The emergence of Islamic State has added a “completely separate set of dynamics” to the threat picture, the Liberal Democrat peer said.
However Lord Carlile, who held the role of independent reviewer of terrorism legislation at the time of the 7/7 attacks, said Britain remains “as safe a country as you will find”.
Separately, a senior Manchester police officer who leads the the Prevent programme to identify and stop potential extremists says the scheme is working, despite recent events.
In an interview to mark the 10th anniversary of the atrocity, Lord Carlile told the Press Association there are now “more people who would do us harm”.
He identified the rise of so-called ‘Islamic State’ - also known as Isis and Isil - and the group’s propaganda machine as a key development.
“Al Qaida were and are very nasty, in many ways, but Isil are of a different order.
“I believe that Isil are much more subtle than al Qaida and that there is a realistic possibility that there are Isil sleepers here trained and willing to carry out terrorist acts from time to time but not necessarily immediately. That is a serious worry. “
He said Isil represents a “much greater threat to the world” than al Qaida. “They have a great deal of money, they are able to operate like a nation state and they profess the destruction of western values.”
Lord Carlile said he fears the West’s “rather tentative” approach to IS is not succeeding.
However, he added: “I think this is as safe a country as you will find anywhere in the world.
“Obviously the Lee Rigby murder was terrible but the fact that we’ve had so little in the way of actual major terrorist acts since 2005 is remarkable, particularly when you think that in that period we’ve had the Olympic Games.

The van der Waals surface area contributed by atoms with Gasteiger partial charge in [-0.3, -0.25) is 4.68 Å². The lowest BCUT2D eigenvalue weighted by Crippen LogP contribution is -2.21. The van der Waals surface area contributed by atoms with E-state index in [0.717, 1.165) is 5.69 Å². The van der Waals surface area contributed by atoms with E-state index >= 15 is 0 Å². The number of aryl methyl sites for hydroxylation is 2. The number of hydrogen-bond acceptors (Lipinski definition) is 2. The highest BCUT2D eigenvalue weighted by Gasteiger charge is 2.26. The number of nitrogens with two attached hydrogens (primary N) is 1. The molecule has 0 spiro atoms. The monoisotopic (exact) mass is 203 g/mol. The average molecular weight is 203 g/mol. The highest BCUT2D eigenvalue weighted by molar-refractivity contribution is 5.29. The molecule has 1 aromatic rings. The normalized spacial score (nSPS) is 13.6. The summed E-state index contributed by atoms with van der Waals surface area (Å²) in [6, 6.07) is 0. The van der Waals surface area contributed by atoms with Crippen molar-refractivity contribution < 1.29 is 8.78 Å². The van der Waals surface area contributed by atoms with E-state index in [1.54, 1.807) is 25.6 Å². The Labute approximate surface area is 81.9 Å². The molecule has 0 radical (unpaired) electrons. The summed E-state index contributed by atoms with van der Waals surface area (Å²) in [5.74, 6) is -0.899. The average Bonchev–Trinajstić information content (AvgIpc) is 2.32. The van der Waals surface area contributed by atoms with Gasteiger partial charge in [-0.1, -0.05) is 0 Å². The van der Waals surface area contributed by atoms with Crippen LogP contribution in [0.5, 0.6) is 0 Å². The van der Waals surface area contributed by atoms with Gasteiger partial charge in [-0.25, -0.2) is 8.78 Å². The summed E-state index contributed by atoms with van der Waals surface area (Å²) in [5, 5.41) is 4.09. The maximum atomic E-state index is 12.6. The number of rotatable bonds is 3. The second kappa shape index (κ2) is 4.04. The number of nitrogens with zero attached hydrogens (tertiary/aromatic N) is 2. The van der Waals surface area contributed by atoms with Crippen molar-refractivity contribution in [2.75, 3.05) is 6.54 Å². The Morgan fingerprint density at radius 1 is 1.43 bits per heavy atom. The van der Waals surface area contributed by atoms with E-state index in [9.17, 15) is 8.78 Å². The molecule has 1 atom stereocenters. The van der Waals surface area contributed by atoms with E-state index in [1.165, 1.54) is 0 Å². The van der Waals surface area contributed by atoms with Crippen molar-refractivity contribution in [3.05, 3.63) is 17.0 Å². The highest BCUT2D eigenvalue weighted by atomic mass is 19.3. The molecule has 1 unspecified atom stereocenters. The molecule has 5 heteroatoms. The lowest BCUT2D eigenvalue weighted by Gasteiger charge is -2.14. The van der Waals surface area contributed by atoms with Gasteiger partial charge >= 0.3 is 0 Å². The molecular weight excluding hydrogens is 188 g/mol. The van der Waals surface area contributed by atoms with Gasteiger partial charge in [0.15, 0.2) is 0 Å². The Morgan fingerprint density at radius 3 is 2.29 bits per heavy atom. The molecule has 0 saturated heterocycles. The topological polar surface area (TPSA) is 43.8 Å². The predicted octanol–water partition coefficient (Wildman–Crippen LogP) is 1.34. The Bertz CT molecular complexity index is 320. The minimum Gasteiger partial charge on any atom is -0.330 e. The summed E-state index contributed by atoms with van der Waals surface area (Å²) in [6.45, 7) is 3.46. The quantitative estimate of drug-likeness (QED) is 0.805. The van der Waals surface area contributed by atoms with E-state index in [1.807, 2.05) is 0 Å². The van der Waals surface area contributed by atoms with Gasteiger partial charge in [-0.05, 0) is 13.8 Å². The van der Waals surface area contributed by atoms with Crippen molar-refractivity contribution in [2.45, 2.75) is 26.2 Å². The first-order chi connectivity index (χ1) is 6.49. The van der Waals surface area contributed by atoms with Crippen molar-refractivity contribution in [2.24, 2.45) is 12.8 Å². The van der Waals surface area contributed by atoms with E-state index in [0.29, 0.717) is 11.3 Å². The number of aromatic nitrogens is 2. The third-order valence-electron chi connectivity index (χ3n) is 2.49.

“We know that terrorism events have been disrupted that is a very large feather in the cap of the British authorities.”
However, the scale of the threat currently facing the West can be reduced, he suggested.
“When I started in 2001, when I became independent reviewer, I thought we were looking at a generation, which I’ll call 20 years. I now think we were probably looking at a generation and a half.
“That is not to say there will not be other terrorist threats because there always have been.
“But on this scale, I think and I hope, that certainly in my lifetime, we will see this type of terrorist threat diminish. But getting there may be difficult. There may have to be some major conflagration to bring this sort of terrorism threat to an end.”
In a separate interview, Sir Peter Fahy, chief constable of Greater Manchester Police and national policing lead on Prevent, the Government’s strategy to stop people being drawn into terrorism, said the nature of such schemes meant tangible results were hard to show.
But he said the plans were proving effective in managing community tensions while also identifying potentially problematic individuals.
This week a new duty on all public sector staff to look out for signs of extremism came into effect and Sir Peter said broadening Prevent outside of the police had helped.
He acknowledged the scheme faced problems when it was first started and was “too police dominated”.
Sir Peter told the BBC Radio 4 Today programme: “When Prevent started, it was very much when there was a lot of ill feeling about British foreign policy - but that’s changed.”
July 7 2005 dawned with London still basking in the euphoria of being selected to stage the 2012 Olympics a day earlier.
But within hours, the jubilant mood was a distant memory as the capital and the country were consumed by horror and grief at the worst single terrorist atrocity on British soil.